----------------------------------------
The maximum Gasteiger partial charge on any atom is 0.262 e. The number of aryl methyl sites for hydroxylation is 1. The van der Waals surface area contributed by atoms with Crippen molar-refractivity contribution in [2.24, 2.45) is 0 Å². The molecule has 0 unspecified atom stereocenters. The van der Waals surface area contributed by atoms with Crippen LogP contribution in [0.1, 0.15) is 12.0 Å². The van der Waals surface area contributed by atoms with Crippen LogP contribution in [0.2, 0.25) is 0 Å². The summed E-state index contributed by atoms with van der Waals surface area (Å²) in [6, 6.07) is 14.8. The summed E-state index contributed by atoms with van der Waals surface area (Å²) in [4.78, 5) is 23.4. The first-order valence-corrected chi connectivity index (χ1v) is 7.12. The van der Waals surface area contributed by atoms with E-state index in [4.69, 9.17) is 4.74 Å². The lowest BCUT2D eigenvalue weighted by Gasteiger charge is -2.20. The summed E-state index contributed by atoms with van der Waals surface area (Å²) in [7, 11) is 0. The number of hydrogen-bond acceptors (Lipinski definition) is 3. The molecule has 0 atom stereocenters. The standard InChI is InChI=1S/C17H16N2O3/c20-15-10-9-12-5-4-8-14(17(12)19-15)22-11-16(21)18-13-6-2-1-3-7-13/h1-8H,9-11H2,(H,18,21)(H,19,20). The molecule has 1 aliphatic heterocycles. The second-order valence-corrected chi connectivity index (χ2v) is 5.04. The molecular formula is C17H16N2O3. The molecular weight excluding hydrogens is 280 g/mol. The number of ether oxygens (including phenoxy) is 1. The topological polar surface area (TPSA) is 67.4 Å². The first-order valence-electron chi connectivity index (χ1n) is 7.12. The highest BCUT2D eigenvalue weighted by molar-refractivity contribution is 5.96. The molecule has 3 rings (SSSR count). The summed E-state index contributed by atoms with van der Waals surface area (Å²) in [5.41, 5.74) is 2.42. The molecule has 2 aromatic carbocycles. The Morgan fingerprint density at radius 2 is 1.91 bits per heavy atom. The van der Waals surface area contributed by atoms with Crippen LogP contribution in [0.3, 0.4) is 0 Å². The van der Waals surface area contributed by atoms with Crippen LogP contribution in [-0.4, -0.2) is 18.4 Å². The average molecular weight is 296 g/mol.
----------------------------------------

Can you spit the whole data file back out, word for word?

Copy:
The maximum Gasteiger partial charge on any atom is 0.262 e. The number of aryl methyl sites for hydroxylation is 1. The van der Waals surface area contributed by atoms with Crippen molar-refractivity contribution in [2.24, 2.45) is 0 Å². The molecule has 0 unspecified atom stereocenters. The van der Waals surface area contributed by atoms with Crippen LogP contribution in [0.1, 0.15) is 12.0 Å². The van der Waals surface area contributed by atoms with Crippen LogP contribution in [0.2, 0.25) is 0 Å². The summed E-state index contributed by atoms with van der Waals surface area (Å²) in [6, 6.07) is 14.8. The summed E-state index contributed by atoms with van der Waals surface area (Å²) in [4.78, 5) is 23.4. The first-order valence-corrected chi connectivity index (χ1v) is 7.12. The van der Waals surface area contributed by atoms with E-state index in [4.69, 9.17) is 4.74 Å². The lowest BCUT2D eigenvalue weighted by Gasteiger charge is -2.20. The summed E-state index contributed by atoms with van der Waals surface area (Å²) in [7, 11) is 0. The number of hydrogen-bond acceptors (Lipinski definition) is 3. The molecule has 0 atom stereocenters. The standard InChI is InChI=1S/C17H16N2O3/c20-15-10-9-12-5-4-8-14(17(12)19-15)22-11-16(21)18-13-6-2-1-3-7-13/h1-8H,9-11H2,(H,18,21)(H,19,20). The molecule has 1 aliphatic heterocycles. The second-order valence-corrected chi connectivity index (χ2v) is 5.04. The molecular formula is C17H16N2O3. The molecular weight excluding hydrogens is 280 g/mol. The number of ether oxygens (including phenoxy) is 1. The topological polar surface area (TPSA) is 67.4 Å². The first-order valence-electron chi connectivity index (χ1n) is 7.12. The highest BCUT2D eigenvalue weighted by molar-refractivity contribution is 5.96. The molecule has 3 rings (SSSR count). The summed E-state index contributed by atoms with van der Waals surface area (Å²) in [5.41, 5.74) is 2.42. The molecule has 2 aromatic carbocycles. The Morgan fingerprint density at radius 2 is 1.91 bits per heavy atom. The van der Waals surface area contributed by atoms with Crippen LogP contribution in [0.3, 0.4) is 0 Å². The van der Waals surface area contributed by atoms with Crippen LogP contribution in [-0.4, -0.2) is 18.4 Å². The average molecular weight is 296 g/mol.